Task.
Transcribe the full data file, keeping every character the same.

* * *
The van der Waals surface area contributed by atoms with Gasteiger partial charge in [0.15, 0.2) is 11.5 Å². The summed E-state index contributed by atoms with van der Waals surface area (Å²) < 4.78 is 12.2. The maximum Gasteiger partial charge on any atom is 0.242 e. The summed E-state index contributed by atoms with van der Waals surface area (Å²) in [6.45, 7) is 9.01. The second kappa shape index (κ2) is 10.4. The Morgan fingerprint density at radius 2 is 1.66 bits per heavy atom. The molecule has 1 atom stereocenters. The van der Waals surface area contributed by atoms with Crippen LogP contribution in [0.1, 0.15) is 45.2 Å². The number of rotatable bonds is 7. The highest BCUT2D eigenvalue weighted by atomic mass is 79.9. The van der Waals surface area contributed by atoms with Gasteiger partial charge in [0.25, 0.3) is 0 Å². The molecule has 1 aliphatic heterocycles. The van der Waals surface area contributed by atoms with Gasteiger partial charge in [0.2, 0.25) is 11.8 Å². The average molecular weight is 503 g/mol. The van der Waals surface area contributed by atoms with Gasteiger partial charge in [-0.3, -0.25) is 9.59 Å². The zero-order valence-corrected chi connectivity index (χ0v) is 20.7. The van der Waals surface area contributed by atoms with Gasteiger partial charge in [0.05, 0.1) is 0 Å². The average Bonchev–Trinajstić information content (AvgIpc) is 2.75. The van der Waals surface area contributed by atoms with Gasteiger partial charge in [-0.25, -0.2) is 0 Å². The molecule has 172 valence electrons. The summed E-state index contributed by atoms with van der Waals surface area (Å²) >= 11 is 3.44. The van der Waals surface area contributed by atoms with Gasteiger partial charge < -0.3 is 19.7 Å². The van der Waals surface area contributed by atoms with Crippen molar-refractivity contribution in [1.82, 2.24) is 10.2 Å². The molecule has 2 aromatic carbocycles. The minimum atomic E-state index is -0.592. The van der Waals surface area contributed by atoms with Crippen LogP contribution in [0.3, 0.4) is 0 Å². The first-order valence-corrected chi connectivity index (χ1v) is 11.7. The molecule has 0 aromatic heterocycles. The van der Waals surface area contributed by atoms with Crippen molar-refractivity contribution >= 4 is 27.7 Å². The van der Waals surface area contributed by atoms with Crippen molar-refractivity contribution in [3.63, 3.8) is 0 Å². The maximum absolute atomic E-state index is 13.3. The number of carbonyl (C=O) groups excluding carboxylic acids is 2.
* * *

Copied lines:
The van der Waals surface area contributed by atoms with Gasteiger partial charge in [0.15, 0.2) is 11.5 Å². The summed E-state index contributed by atoms with van der Waals surface area (Å²) < 4.78 is 12.2. The maximum Gasteiger partial charge on any atom is 0.242 e. The summed E-state index contributed by atoms with van der Waals surface area (Å²) in [6.45, 7) is 9.01. The second kappa shape index (κ2) is 10.4. The Morgan fingerprint density at radius 2 is 1.66 bits per heavy atom. The molecule has 1 atom stereocenters. The van der Waals surface area contributed by atoms with Crippen LogP contribution in [0.1, 0.15) is 45.2 Å². The number of rotatable bonds is 7. The highest BCUT2D eigenvalue weighted by atomic mass is 79.9. The van der Waals surface area contributed by atoms with Gasteiger partial charge in [0.25, 0.3) is 0 Å². The molecule has 1 aliphatic heterocycles. The van der Waals surface area contributed by atoms with Gasteiger partial charge in [0.2, 0.25) is 11.8 Å². The average molecular weight is 503 g/mol. The van der Waals surface area contributed by atoms with Gasteiger partial charge in [-0.3, -0.25) is 9.59 Å². The zero-order valence-corrected chi connectivity index (χ0v) is 20.7. The van der Waals surface area contributed by atoms with Gasteiger partial charge in [0.05, 0.1) is 0 Å². The average Bonchev–Trinajstić information content (AvgIpc) is 2.75. The van der Waals surface area contributed by atoms with Gasteiger partial charge in [-0.25, -0.2) is 0 Å². The molecule has 172 valence electrons. The summed E-state index contributed by atoms with van der Waals surface area (Å²) >= 11 is 3.44. The van der Waals surface area contributed by atoms with Gasteiger partial charge < -0.3 is 19.7 Å². The van der Waals surface area contributed by atoms with Crippen molar-refractivity contribution in [1.82, 2.24) is 10.2 Å². The molecule has 2 aromatic carbocycles. The minimum atomic E-state index is -0.592. The van der Waals surface area contributed by atoms with Crippen LogP contribution in [0.3, 0.4) is 0 Å². The first-order valence-corrected chi connectivity index (χ1v) is 11.7. The molecule has 0 aromatic heterocycles. The van der Waals surface area contributed by atoms with Crippen molar-refractivity contribution >= 4 is 27.7 Å². The van der Waals surface area contributed by atoms with Crippen molar-refractivity contribution in [3.63, 3.8) is 0 Å². The maximum absolute atomic E-state index is 13.3. The number of carbonyl (C=O) groups excluding carboxylic acids is 2.